The year 1801 also saw the largest engagement in which Saumarez commanded, the battle or battles of Algeziras

Battle of Algeziras

This was again an action played out within sight of those on land, this time the garrison and population of Gibraltar; Algeziras being a port on the African side of the straits just four miles away.

Saumarez had found a squadron of French vessels off Algeziras and determined to attack them. Alas the wind failed at a critical point and the advantage was lost. A fierce and bloody action entailed which saw the French vessels heavily damaged, but also heavy damage sustained by the English fleet, including one vessel lost to the French, the Hannibal.

The French were very much assisted by the coastal batteries of the town. If matters had been left like this, Saumarez’s reputation would inevitably have suffered. However, he led his battered ships back to Gibraltar where his men worked night and day to get them ready for action again. Just six days later a Spanish fleet comprising six ships of the line arrived to escort the French vessels to Cadiz. Even though he was heavily out-numbered and out-gunned, Saumarez did not hesitate. He set off from Gibraltar with the remaining serviceable vessels and engaged the enemy. Fortune favoured Saumarez. Two Spanish first-rate three-deckers ran into each other, one was already on fire, which spread to the second and both exploded. The enemy were routed, a French vessel surrendered, the rest fled.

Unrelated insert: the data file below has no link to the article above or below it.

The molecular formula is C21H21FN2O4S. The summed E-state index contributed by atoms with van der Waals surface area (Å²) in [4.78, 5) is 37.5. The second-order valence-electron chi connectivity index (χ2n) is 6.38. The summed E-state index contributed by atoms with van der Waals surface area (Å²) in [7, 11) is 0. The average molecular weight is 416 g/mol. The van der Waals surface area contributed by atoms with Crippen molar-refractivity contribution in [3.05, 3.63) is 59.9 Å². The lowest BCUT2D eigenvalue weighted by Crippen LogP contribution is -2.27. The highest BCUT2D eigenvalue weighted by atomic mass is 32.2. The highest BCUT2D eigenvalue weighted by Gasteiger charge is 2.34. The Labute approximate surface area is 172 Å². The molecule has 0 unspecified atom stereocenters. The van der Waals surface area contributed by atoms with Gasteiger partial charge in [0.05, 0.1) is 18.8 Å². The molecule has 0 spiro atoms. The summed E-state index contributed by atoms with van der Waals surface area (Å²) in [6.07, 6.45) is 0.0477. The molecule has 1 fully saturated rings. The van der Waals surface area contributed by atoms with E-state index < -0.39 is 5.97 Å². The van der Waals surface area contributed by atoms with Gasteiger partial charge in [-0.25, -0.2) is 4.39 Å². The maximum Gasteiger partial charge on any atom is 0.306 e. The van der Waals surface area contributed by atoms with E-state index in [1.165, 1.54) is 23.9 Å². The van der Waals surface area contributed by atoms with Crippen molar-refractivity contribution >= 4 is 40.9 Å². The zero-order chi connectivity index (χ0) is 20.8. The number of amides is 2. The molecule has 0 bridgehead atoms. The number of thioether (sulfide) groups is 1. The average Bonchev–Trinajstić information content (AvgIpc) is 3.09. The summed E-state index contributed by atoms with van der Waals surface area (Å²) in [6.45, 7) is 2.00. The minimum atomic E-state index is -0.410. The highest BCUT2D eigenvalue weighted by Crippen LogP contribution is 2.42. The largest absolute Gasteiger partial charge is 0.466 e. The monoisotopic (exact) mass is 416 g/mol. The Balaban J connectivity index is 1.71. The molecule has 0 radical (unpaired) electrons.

Again Saumarez was fêted at Gibraltar. He was created a Knight of the Bath and received the thanks of both Houses of Parliament. Even the States of Jersey passed a resolution eulogising Sir James and including the following: “…ce qui relève infiniment à leurs yeux le prix de cette dernière victoire est la consideration qu’elle est due à un natif de l’île de Guernesey, à laquelle ce pays se sent étroitement attaché par les liens d’une commune origine, de la proximité, de l’amitié”, which translates: “…what exalts in their eyes the value of this latest victory infinitely is the consideration that it is due to a native of the Island of Guernsey, to which this land feels itself closely attached by bonds comprising a common origin, geographical proximity and friendship”.

Saumarez had already received one magnificent silver vase from the Island of Guernsey for his capture of the Réunion. The victory at Algeziras was the occasion of the presentation of a second silver vase to a man: “… whose brilliant achievements have not only immortalised his name, but will for ever reflect lustre on his native isle, and add to the glory of the British empire”.